LegalTech: New law for more consumer protection
LegalTech providers promise consumers simple and inexpensive access to the law. Debt collection service providers in particular are appearing under this term and are increasingly providing their services according to standardized processes. They are thus also driving a change in the industry, which is evolving from a market for individual legal advice determined by lawyers to a more broadly based legal services market.
The legitimacy of the business models of LegalTech service providers has often been called into question in recent years. Criticism has focused primarily on the financing of the consulting services. This is because legalTech providers enjoy freedom in pricing that lawyers have not had up to now - especially when it comes to contingency fees and procedural costs.
A new law is now intended to create more legal certainty. Above all, however, it is intended to strengthen the protection of consumers who commission a LegalTech company to enforce claims. The German parliament has passed the Act to Promote Consumer-Friendly Offers, which will come into force on October 1, 2021. It aims to increase the transparency and comprehensibility of LegalTech business models.
More transparency for collection services
There will be a number of new transparency requirements for debt collection companies in the future. For one thing, debt collection service providers must already present their intended activities in the registration process so that any disagreements about the permissibility of the business model can be clarified, if possible, before they start operating.
In addition, they must make transparent which financing options they offer as well as under which conditions and with which costs a settlement is to be possible. When agreeing on a contingency fee, they are obliged to disclose their expenses.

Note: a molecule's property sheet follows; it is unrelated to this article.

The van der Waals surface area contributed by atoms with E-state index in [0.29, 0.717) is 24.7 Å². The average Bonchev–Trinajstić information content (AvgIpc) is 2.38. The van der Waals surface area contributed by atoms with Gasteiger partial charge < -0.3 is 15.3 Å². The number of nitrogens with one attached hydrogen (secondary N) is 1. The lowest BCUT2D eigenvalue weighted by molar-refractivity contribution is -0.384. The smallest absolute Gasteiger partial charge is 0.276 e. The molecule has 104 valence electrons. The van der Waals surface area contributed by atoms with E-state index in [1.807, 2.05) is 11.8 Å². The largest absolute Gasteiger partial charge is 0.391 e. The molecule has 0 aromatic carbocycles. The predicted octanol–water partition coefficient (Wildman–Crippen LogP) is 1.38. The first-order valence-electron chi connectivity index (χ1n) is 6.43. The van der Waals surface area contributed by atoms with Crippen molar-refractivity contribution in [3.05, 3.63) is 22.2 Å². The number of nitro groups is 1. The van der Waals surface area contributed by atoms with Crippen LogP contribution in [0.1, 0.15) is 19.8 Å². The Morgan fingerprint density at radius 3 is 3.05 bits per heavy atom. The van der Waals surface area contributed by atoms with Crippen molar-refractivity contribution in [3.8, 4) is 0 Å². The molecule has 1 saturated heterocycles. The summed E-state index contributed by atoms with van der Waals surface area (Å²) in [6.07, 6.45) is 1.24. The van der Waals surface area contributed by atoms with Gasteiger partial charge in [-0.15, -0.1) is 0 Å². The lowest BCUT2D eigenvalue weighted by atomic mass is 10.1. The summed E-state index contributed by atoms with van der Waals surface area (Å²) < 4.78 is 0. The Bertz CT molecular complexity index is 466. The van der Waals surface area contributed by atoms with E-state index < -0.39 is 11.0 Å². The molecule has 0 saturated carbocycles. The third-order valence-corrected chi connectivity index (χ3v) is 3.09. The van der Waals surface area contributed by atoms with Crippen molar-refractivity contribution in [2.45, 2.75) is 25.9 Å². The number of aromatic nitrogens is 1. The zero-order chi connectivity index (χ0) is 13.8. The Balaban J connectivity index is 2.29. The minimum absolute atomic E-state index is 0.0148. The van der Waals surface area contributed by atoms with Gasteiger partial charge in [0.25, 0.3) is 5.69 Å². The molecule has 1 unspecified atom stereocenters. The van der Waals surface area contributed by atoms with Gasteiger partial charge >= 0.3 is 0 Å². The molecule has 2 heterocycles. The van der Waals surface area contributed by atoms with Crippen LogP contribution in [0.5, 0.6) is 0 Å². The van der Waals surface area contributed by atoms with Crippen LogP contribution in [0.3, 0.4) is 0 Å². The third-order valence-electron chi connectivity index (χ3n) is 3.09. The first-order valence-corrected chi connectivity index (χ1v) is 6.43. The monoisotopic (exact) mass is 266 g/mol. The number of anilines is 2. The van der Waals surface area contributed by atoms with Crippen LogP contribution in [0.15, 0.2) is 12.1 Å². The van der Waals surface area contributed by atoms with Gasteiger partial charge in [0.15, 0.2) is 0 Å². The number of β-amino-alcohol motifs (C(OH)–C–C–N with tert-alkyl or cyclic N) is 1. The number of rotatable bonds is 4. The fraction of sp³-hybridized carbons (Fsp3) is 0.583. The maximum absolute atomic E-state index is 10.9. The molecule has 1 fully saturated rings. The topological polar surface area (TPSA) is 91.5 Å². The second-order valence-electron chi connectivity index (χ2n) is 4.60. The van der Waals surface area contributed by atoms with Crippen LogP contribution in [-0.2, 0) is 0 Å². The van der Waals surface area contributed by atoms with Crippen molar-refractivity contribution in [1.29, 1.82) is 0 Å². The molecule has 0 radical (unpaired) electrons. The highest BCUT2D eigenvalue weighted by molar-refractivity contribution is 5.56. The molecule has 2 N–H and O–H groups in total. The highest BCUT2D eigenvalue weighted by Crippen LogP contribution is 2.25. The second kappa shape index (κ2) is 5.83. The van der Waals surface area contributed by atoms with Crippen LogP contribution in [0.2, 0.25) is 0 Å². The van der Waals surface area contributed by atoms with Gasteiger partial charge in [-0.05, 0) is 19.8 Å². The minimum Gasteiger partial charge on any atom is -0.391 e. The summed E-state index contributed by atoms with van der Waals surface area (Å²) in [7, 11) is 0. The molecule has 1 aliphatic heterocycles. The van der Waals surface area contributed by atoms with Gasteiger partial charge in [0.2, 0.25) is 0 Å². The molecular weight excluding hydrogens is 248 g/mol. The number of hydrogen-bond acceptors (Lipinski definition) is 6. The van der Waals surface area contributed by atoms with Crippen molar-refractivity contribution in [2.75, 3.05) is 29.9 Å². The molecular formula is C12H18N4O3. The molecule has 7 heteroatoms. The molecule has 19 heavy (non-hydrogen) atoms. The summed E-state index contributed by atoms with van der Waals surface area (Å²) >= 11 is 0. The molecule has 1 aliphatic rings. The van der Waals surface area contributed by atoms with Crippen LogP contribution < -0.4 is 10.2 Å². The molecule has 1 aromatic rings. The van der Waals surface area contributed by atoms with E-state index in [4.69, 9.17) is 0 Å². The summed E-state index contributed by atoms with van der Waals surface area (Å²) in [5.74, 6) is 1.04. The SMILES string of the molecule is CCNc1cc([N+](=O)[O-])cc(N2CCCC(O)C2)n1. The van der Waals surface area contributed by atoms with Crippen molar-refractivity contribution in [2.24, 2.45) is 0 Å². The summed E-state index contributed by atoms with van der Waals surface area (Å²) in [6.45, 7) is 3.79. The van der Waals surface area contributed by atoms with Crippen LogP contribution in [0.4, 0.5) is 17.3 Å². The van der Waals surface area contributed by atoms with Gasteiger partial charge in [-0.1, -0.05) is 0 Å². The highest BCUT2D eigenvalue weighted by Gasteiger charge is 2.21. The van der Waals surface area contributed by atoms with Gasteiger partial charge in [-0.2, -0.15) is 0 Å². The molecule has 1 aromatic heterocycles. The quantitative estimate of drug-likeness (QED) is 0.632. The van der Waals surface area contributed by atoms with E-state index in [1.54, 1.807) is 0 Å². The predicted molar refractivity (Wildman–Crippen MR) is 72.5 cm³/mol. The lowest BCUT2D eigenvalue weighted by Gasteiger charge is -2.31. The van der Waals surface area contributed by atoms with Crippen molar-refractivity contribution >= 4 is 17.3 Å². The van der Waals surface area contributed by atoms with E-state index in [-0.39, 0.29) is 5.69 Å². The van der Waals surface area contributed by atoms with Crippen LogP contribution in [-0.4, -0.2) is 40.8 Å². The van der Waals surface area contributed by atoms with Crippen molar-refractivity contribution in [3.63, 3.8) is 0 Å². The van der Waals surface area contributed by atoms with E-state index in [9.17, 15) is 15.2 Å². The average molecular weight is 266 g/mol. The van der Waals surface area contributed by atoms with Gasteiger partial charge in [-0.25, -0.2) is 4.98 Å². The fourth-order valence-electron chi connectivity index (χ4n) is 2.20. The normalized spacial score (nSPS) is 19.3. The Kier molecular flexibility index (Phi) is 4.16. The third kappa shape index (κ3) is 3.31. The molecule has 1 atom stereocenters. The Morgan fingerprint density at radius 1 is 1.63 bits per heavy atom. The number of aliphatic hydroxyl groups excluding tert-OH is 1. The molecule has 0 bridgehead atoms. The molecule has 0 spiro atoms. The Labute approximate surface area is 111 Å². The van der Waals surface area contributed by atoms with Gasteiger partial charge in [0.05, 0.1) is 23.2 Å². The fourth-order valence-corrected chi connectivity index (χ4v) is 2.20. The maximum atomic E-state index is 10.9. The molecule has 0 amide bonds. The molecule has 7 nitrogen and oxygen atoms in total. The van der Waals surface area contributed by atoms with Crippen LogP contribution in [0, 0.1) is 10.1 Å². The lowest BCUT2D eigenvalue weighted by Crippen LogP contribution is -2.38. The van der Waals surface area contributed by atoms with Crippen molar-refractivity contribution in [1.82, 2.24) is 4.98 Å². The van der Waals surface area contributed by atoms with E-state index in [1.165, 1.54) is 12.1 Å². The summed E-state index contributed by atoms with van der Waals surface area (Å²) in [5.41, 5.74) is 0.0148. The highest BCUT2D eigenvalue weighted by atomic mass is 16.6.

Advice and representation in court remain the preserve of lawyers, but debt collection companies are allowed to initiate these steps. Overall, it is unlikely that the two sides will come into conflict. LegalTech providers will focus primarily on easily standardizable mass cases, if only because of the scalability of their business models. The law does not guarantee a high quality of advice from debt collection service providers. Section 12 of the RDG requires them to have only very rudimentary legal knowledge. In practice, it is apparent that many LegalTech providers take the enforcement of the law seriously and also take cases with low amounts in dispute all the way to the highest instances.
Financing - more freedom for lawyers
There is now movement on funding: contingency fees and lawyer litigation funding. The law is driven by the idea that consumers' rights can only be enforced if they can pass on the financial risks. Where legal expenses insurers and external litigation financiers fail to provide coverage, the legal service providers themselves must assume the risk.
Lawyers are now to share in the freedom enjoyed by collection service providers. The law allows them to agree on contingency fees to a greater extent and to assume litigation costs. In particular, they will be placed on an equal footing with collection service providers when it comes to collecting out-of-court receivables. In future, lawyers will be able to agree a contingency fee for the enforcement of attachable monetary claims up to a maximum of EUR 2,000 without further justification. Above this threshold, the law frees up contingency fees and attorney litigation funding in all other areas in which debt collection service providers can operate. Agency commissions, however, remain prohibited for attorneys.
The bottom line is that the new law helps clarify the scope of services provided by legal tech service providers. While they do not receive any new privileges, the consumer debt collection model is now regulated by law. For the clarification of the term LegalTech and the standardization of legal services, the law provides a good framework. It also makes clear what LegalTech cannot provide: namely, individual legal advice on more complex issues. Here, we lawyers remain the relevant point of contact with our in-depth legal knowledge, professional specializations, networks and experience.
Maren Bianchini-Hartmann, LL.M. (Fordham University School of Law),
Rechtsanwältin | attorney-at-law (New York)